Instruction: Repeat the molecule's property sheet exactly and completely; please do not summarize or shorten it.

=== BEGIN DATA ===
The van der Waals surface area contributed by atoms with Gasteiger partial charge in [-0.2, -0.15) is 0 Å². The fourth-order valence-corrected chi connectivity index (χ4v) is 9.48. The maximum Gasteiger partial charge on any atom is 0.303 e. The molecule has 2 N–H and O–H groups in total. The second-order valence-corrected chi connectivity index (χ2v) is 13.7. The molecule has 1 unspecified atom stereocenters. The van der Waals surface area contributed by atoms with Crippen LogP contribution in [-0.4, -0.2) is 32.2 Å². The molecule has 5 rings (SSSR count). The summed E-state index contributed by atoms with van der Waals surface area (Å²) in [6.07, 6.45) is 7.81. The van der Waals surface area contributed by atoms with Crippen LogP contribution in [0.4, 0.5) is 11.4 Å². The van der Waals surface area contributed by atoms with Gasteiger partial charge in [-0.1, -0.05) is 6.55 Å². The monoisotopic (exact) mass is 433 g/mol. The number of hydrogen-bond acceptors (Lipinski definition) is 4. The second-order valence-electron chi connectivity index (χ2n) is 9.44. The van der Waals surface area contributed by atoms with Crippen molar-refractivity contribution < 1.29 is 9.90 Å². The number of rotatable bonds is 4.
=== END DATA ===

The van der Waals surface area contributed by atoms with Gasteiger partial charge in [-0.2, -0.15) is 0 Å². The fourth-order valence-corrected chi connectivity index (χ4v) is 9.48. The maximum Gasteiger partial charge on any atom is 0.303 e. The molecule has 2 N–H and O–H groups in total. The second-order valence-corrected chi connectivity index (χ2v) is 13.7. The molecule has 1 unspecified atom stereocenters. The van der Waals surface area contributed by atoms with Crippen LogP contribution in [-0.4, -0.2) is 32.2 Å². The molecule has 5 rings (SSSR count). The summed E-state index contributed by atoms with van der Waals surface area (Å²) in [6.07, 6.45) is 7.81. The van der Waals surface area contributed by atoms with Crippen LogP contribution in [0.4, 0.5) is 11.4 Å². The van der Waals surface area contributed by atoms with Gasteiger partial charge in [-0.1, -0.05) is 6.55 Å². The monoisotopic (exact) mass is 433 g/mol. The number of hydrogen-bond acceptors (Lipinski definition) is 4. The second-order valence-electron chi connectivity index (χ2n) is 9.44. The van der Waals surface area contributed by atoms with Crippen molar-refractivity contribution < 1.29 is 9.90 Å². The number of rotatable bonds is 4.